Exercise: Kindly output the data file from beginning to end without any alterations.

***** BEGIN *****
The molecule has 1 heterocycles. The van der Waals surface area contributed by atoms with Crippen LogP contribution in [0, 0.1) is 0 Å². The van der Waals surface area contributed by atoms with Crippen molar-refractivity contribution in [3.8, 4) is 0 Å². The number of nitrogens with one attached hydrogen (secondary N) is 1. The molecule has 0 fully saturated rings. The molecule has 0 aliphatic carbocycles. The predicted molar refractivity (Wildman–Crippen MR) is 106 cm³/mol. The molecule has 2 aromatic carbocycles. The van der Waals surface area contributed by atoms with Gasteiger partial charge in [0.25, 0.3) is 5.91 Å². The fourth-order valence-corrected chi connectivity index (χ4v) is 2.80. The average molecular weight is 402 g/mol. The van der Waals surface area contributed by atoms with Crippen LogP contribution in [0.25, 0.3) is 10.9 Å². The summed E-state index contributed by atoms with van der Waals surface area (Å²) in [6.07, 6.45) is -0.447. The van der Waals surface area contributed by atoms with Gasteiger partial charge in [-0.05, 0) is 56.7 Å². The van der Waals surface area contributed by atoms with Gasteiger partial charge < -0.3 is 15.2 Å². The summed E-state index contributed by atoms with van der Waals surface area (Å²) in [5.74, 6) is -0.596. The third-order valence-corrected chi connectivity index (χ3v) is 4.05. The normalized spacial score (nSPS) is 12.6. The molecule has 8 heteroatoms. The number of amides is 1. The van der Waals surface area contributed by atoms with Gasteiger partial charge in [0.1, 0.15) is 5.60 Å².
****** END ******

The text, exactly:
The molecule has 1 heterocycles. The van der Waals surface area contributed by atoms with Crippen LogP contribution in [0, 0.1) is 0 Å². The van der Waals surface area contributed by atoms with Crippen molar-refractivity contribution in [3.8, 4) is 0 Å². The number of nitrogens with one attached hydrogen (secondary N) is 1. The molecule has 0 fully saturated rings. The molecule has 0 aliphatic carbocycles. The predicted molar refractivity (Wildman–Crippen MR) is 106 cm³/mol. The molecule has 2 aromatic carbocycles. The van der Waals surface area contributed by atoms with Gasteiger partial charge in [0.25, 0.3) is 5.91 Å². The fourth-order valence-corrected chi connectivity index (χ4v) is 2.80. The average molecular weight is 402 g/mol. The van der Waals surface area contributed by atoms with Crippen LogP contribution in [0.25, 0.3) is 10.9 Å². The summed E-state index contributed by atoms with van der Waals surface area (Å²) in [6.07, 6.45) is -0.447. The van der Waals surface area contributed by atoms with Gasteiger partial charge in [-0.05, 0) is 56.7 Å². The van der Waals surface area contributed by atoms with Gasteiger partial charge < -0.3 is 15.2 Å². The summed E-state index contributed by atoms with van der Waals surface area (Å²) in [5.74, 6) is -0.596. The third-order valence-corrected chi connectivity index (χ3v) is 4.05. The normalized spacial score (nSPS) is 12.6. The molecule has 8 heteroatoms. The number of amides is 1. The van der Waals surface area contributed by atoms with Gasteiger partial charge in [0.1, 0.15) is 5.60 Å².